The Importance Of Lion Hunting In Zimbabwe

Conservation Force

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by John Jackson III (Conservation Force)

Media outlets are reporting that “Xanda,” a six-year-old African lion and the alleged “son” of “Cecil,” was recently killed in a lawful tourist hunt in northwestern Zimbabwe. The reports are inconsistent and biased. Most of all, they ignore the critical conservation role that regulated hunting plays in Zimbabwe. The facts below emphasize the importance of lion hunting as a conservation tool in Zimbabwe and other lion range states.



Habitat Security: Regulated hunting in Zimbabwe takes place in government safari areas and forest areas, communal areas in the CAMPFIRE program, and private conservancies. Hunting justifies the protection of nearly 5 times as much habitat as in Zimbabwe’s National Parks (>130,000 km2 compared to <28,000 km2).
Zimbabwe is not alone. Hunting areas are more than five times the size of Tanzania’s National Parks, more than 2.8 times the size of Zambia’s National Parks, more than 2.5 times the size of South Africa’s National and Provincial Parks, and more than 1.5 times the size of Mozambique’s National Parks. Hunting mitigates the habitat loss identified as the single greatest threat to large carnivores like lion and leopard. That habitat provides the lion’s share of prey as well.

Wildlife Authority Revenue: Regulated hunting contributes significant operating revenues to the wildlife authorities of range nations like Zimbabwe. These revenues payfor for law enforcement, monitoring, and other conservation activities. Hunting fees in Zimbabwe cover most of the authority’s operating expense. Under the current quota, lion fees alone can underwrite the protection of over 18,000 km2, two-thirds of the National Parks. In other African countries, hunting fees make up between 30% and 80% of the wildlife authority’s operating budget.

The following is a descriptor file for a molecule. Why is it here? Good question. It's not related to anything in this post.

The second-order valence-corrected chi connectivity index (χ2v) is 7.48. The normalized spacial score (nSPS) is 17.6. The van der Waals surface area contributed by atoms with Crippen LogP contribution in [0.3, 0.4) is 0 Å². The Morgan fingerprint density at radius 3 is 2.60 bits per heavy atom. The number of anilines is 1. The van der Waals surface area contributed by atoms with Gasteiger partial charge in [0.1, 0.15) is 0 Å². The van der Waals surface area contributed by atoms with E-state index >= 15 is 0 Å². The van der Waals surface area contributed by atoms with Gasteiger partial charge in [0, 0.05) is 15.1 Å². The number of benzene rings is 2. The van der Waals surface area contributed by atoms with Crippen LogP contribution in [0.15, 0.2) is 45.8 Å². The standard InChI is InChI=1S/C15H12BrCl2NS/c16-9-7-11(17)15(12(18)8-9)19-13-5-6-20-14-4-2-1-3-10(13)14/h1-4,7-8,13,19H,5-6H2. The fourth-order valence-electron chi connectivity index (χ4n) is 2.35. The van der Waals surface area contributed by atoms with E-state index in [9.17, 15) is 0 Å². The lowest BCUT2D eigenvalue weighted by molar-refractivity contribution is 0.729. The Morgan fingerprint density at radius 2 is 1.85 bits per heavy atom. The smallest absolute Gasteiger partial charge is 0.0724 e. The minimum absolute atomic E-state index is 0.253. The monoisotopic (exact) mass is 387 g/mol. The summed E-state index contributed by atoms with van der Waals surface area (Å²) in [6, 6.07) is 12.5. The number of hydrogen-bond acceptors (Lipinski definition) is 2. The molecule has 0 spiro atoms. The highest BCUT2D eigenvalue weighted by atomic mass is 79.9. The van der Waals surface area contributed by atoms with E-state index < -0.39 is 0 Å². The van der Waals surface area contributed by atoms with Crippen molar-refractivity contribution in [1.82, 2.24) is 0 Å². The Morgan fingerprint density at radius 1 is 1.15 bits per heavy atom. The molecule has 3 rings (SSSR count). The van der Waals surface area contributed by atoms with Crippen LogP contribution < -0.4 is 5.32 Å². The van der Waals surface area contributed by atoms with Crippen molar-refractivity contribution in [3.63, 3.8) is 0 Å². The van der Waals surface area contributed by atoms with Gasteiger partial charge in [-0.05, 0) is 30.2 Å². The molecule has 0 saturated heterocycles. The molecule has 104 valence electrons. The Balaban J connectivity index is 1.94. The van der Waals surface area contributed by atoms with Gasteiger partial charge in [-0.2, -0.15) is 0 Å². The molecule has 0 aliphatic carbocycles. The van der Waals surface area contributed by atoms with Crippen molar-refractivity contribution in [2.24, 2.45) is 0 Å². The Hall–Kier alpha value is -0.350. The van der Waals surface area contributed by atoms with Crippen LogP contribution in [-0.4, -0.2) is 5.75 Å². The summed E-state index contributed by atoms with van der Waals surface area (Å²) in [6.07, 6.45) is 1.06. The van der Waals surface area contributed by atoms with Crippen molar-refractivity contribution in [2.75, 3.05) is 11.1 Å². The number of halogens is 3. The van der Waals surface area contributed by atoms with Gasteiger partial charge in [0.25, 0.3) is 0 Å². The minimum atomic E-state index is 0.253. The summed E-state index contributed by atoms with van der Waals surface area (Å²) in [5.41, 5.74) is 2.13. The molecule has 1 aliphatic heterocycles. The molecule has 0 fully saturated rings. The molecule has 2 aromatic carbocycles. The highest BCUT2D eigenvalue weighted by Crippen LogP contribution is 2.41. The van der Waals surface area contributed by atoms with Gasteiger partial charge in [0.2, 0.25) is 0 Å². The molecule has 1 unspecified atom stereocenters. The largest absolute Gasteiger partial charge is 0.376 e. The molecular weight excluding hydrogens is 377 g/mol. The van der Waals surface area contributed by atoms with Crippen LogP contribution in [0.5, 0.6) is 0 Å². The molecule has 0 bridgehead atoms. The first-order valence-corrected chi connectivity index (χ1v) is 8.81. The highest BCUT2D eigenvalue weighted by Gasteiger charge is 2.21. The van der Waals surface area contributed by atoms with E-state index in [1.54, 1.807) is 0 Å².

Anti-Poaching: Many hunting operators maintain their own anti-poaching teams to support government enforcement efforts. This spreads the costs of law enforcement between the public and private sectors and reduces the burden on underresourcedgovernments. According to a study of 18 hunting operators in Zimbabwe, 26% of company staff were engaged in law enforcement. Similarly, a study of 27 operators in Tanzania found they expended over $6.7 million in anti-poaching from 2013 to 2015 and conducted a total of 7,170 patrol days in that period.

Community Tolerance: Regulated hunting increases the tolerance of rural communities living side-by-side with dangerous game like lion by generating tangible benefits, which improve community livelihoods. The CAMPFIRE program in Zimbabwe devolves control of wildlife on communal lands to rural district councils. These councils contract with safari operators and benefit from the fees paid for lion, elephant, and other hunts. At least 55% of these fees are deposited directly in village bank accounts. Another 41% goes to the district councils for community services.
Communities receive other benefits, such as consolation payments, infrastructure project funding, game meat distributions, and employment. This system creates value for species that otherwise face retaliation because they prey upon livestock (e.g., lion and leopard) or raid crops (e.g., elephant and buffalo). (Given these benefits, traditional leaders (chiefs) and CAMPFIRE representatives have spoken out against import restrictions on hunting trophies and calls to ban hunting by some international NGOs and misinformed media.)

Conclusion: Regulated hunting is essential to Zimbabwe’s wildlife management and conservation system. This system is working. A 2016 IUCN Red List assessment of African lion concluded that Zimbabwe is one of four range states with an increasing lion population. This is an amazing achievement given Zimbabwe’s rapidly growing human population and high human population density (26). Hunting takes place across a wide range of land, and in marginalized areas that are simply not appropriate for photographic tourism. If that land is to remain as habitat, there must an incentive for the rural people who would otherwise use it for farming and livestock. Hunting offtakes are low—only 33 lions hunted in 2016—but the incentives are high. This carefully designed sustainable use based system is about the best there is.
 

BRICKBURN

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cpr0312

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Thanks for sharing
 

johnnyblues

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Thank you for sharing.
 

Brent in Az

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I imagine that participating lion hunters from the USA have dropped off because of the import ban. Not sure what effect this ban has on conservation dollars. I read one of the newsletters from CMS safaris in Zim. They stated that there are too many Lions in the Dande concessions of thr Zambezi Valley. Hopefully USFWS will eventually see the light, and reverse the import ban.
 

Edward Wright

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When the "wisdom" of the USFW learns that WE hunters in the US are the ones that support worldwide conservation, then a great big lift will come on, but we risk seeing horrible declines in , lion, polar bear, and elephant before that light comes on.
 

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